“Back then they called Menderes a dictator. Today they say the same for me. Back then they called Menderes an enemy of freedom. Today they say that about me,” he declared infront of the teeming mass at an election meeting in the south-western province of Aydin, Menderes’ home town. “Either we claim Menderes' battle for democracy or we will be siding with those who have martyred him. This election also has such a meaning,” he added in good measure.
But will the crowd convert into vote? Let’s do some maths.

Erdogan and his AKP remains strong in Anatolia and there is no doubt about this. For most of the conservatives, he is the only option. There is resentment, but there is no alternative. So, while the conservative masses of Anatolia might not come out as enthusiastically to vote as they did in the past; a substantial portion of those who will come out will still vote for him.

“You have to look at the situation through their eyes. They say, “Corruption was always there. It is not a new phenomenon. But Erdogan brought development to Anatolia.” You cannot argue with this kind of logic, would you? Make no mistake, if push comes to shove, Anatolian conservatives will stand with him,” says Mr. Shahin Alpay.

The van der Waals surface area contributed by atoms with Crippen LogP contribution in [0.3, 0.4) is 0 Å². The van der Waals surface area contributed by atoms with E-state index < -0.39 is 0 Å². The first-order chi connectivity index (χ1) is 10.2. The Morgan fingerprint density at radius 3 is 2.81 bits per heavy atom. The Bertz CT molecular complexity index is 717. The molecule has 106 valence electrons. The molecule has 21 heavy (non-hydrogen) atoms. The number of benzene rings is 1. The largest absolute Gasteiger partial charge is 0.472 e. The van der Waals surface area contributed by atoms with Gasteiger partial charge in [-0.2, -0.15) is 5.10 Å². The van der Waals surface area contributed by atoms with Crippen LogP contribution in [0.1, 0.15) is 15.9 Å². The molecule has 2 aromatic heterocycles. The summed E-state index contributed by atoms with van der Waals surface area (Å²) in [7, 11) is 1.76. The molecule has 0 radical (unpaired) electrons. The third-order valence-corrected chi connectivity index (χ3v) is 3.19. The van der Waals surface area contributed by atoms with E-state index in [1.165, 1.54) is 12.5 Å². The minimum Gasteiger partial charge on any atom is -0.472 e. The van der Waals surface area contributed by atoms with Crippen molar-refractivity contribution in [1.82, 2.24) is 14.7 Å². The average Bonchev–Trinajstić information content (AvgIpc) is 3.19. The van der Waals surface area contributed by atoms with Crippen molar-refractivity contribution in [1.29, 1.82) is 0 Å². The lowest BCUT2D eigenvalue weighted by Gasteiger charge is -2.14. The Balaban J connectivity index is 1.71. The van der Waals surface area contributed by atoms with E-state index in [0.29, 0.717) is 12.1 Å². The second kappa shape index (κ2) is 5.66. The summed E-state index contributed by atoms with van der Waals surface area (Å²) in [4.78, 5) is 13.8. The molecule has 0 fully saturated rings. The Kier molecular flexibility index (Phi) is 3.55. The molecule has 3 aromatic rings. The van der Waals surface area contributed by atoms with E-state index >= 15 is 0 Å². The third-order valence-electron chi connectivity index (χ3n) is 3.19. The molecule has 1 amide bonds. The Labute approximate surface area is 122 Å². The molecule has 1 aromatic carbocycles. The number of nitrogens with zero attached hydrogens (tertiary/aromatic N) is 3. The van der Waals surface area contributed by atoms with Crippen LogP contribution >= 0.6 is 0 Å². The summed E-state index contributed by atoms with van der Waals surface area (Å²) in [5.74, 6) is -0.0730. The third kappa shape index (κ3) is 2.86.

Then, there are city based conservatives who are more educated and articulate. Modern in appearance and conservative in thought, they are also financial lifeline of AKP. They are genuinely baffled by the corruption charges against the Party. However, it is here that Erdogan’s hold on the private channels comes handy.

Erdogan commands huge influence on several TV channels through businessmen whom his administration has favoured through contracts and tenders. These TV channels try their best to either discredit the tapes declaring Erdogan’s complicity or to at least create information chaos. And this has helped Erdogan’s case a lot.

“Educated conservatives who understand the issue are being confused by pro-Erdogan media. They think, “Ok, so these channel says that Erdogan is squeaky clean and Zaman and others say he is indulged in massive corruption. The truth must be somewhere in between.” The only problem is, truth is not somewhere in between, you see,” quips Bulent Kenes, editor of Daily Zaman.